Lucy Tasseor Tutsweetok

Lucy Tasseor Tutsweetok (1934 in Nunalla, Manitoba – 2012 in Arviat, Nunavut) was an Inuit artist. Known for her sculptures, Tasseor Tutsweetok worked principally with grey steatite, a hard stone local to Arviat on the Nunavut mainland where the artist moved following the closing of the North Rankin Nickel Mine in 1962.[1] Always remaining close to the stone's original form and leaving its surface unpolished her sculptures take maternal and family groupings as their principle themes. Notable exhibitions include: Sculpture/Inuit: Masterworks of the Canadian Arctic (1971–73), In the Shadow of the Sun: Contemporary Indian and Inuit Art in Canada (1989–91), and Indigena: Contemporary Native Perspectives in Canadian Art (1992),[1] and a solo exhibition, her first, at the Art Gallery of Ontario (2011).[2] In 1992, she completed a large sculpture for the Canadian Museum of Civilization.[2] Tasseor Tutsweetok's minimalist and semi-abstract approach to carving is accompanied by calculated drawings upon the stone's surface, she shares in this approach with her contemporaries Andy Miki, John Panaruk, and Elizabeth Nutaluk.[3]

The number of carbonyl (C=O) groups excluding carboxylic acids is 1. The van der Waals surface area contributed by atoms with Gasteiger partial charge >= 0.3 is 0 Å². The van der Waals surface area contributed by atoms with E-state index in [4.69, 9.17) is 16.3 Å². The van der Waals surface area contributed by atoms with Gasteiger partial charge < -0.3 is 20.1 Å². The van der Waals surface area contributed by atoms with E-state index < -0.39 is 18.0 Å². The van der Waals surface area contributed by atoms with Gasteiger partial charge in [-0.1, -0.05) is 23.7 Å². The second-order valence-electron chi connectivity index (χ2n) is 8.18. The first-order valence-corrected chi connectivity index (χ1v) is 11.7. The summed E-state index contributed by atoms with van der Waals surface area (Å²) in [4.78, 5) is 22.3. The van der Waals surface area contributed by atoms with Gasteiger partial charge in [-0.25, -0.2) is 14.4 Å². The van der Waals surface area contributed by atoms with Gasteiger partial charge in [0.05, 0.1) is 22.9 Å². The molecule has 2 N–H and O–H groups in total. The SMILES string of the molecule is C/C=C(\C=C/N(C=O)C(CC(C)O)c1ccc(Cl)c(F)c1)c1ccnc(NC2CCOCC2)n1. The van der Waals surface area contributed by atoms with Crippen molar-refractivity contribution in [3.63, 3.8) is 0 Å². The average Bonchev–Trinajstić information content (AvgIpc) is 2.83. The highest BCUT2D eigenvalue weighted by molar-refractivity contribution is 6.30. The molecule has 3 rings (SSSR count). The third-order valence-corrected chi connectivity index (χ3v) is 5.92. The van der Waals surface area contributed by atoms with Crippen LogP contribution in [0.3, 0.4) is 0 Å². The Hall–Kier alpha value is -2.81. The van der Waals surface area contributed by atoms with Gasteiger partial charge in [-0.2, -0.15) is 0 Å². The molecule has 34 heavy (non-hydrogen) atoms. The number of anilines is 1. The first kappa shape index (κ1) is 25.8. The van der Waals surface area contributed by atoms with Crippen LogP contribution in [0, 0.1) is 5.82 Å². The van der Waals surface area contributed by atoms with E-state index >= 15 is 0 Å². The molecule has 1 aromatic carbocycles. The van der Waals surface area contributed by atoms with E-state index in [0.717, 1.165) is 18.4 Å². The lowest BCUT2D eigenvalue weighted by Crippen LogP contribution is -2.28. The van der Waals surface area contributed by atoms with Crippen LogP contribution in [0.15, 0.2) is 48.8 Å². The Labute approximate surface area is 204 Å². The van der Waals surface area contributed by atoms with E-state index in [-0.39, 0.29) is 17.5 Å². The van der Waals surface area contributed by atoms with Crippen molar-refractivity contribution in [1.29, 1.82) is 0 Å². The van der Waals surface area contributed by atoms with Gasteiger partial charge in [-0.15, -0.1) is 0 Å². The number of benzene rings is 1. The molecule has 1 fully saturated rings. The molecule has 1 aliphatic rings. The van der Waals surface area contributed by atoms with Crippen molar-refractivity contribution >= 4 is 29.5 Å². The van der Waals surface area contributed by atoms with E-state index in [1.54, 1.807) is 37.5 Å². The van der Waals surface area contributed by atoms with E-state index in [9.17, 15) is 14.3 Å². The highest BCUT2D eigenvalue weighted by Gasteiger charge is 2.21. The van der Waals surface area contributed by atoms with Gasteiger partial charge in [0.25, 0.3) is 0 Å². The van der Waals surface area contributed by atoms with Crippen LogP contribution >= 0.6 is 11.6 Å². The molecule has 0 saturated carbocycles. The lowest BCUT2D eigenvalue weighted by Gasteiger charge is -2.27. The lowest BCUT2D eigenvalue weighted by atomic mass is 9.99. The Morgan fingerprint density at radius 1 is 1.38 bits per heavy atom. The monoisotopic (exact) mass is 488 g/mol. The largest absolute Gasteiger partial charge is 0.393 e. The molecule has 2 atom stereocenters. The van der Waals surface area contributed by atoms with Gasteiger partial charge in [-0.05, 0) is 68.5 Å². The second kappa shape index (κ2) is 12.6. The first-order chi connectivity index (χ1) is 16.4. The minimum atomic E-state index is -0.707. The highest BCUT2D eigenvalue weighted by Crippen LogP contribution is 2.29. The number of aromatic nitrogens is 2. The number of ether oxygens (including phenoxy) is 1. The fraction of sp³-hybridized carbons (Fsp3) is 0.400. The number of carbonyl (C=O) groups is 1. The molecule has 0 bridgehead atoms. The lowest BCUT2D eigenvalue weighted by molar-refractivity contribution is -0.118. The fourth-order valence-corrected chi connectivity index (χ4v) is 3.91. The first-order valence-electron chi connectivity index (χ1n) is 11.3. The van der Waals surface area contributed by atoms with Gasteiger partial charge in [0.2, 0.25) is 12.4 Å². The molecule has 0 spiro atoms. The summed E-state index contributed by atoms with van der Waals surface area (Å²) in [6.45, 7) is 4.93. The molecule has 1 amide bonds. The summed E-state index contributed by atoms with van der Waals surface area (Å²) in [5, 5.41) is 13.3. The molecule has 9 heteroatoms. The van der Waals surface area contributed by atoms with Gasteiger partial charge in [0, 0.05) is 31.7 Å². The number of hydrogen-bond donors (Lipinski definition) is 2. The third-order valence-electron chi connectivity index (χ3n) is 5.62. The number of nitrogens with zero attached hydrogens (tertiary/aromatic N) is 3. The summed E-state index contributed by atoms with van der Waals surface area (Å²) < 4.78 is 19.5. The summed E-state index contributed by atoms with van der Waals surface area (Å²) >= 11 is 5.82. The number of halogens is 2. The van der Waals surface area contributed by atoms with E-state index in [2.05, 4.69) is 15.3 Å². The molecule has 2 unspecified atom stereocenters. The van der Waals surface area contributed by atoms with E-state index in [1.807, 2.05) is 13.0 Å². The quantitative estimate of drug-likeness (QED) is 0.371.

1. ^ a b McMaster, Gerald, ed. Inuit Modern: The Samuel and Esther Sarick Collection. Toronto: Art Gallery of Ontario, 2010. 244.
  2. ^ a b "NunatsiaqOnline 2012-04-30: NEWS: Canada loses a great artist: Lucy Tasseor Tutsweetok". Retrieved 22 February 2016.
  3. ^ "Lucy Tasseor Tutsweetok - National Gallery of Canada - National Gallery of Canada". Retrieved 22 February 2016.